Finally, a sunny day (even though it rained again in the evening) for our Thursday CSA delivery. This spring has been both unusually cool and ridiculously wet–and because of that we have lost crops. The CSA rolls on, but our summer crops that we should have been starting to pick (squash, beans, chard, etc.) are either delayed, stunted, or replanted.
On the brighter side–we have had a spectacular run of greens! With one week to go, this week’s box is light, but we should be able to finish strong in week 6. And, even though the box is not as full as we had hoped, we do have a new addition: kohlrabi!
- Kohlrabi: This unique plant is delicious raw or cooked. The fleshy bulb-like stem has an almost nutty flavor, and the leaves can be used like any other green (see collards). Note that a few of our kohlrabi had either cracked stems from incessant rain or munched leaves–but they will still be delicious. It is great roasted, but here are 5 recipes to get your mind going.
- Radishes: Tired of radishes? Still using them in salad? Try a radish martini.
- Onions: here are even more ideas for using green onions, from Martha Stewart.
- Sage: Sure, you can let this dry and burn it like incense to clear away stale air–but you can eat it, too. Sage doesn’t get enough play in American food. That sage sprig is just enough to make a butter and sage sauce to pour over pasta (I’d add a caramelized onion, too!)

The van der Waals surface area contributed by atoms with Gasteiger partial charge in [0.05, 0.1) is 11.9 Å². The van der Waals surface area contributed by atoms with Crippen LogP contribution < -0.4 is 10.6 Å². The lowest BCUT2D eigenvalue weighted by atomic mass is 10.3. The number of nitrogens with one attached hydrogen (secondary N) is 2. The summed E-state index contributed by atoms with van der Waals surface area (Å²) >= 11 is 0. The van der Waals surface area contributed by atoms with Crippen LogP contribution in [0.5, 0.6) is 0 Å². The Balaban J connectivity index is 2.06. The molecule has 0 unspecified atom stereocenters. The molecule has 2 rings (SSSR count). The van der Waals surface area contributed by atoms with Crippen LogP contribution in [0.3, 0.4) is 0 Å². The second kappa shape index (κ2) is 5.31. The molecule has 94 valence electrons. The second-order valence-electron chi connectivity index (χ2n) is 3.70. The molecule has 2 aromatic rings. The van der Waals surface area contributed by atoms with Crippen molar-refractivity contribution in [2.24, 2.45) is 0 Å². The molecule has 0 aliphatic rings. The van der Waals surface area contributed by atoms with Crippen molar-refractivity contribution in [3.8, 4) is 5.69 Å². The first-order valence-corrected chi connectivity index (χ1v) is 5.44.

- Collards: How about a collard (and/or Kale) and wheat berry risotto?
- Baby chard: The chard makes us a little sad–because it was coming along beautifully until the big storm last week. Since then we’ve seen it struggle, and so decided to harvest it now to make room for another crop for summer. Baby chard is especially tender; chop and saute it with some garlic in a little olive oil–add pumpkin seeds and a splash of hot sauce, salt and pepper.
- Kale: A couple of weeks back we mentioned kale chips; how about stuffed kale rolls with quinoa and goat cheese?
Summer is coming up fast; we have tiny tomatoes on the vines, healthy looking cucumbers, corn, okra and more–so stick around!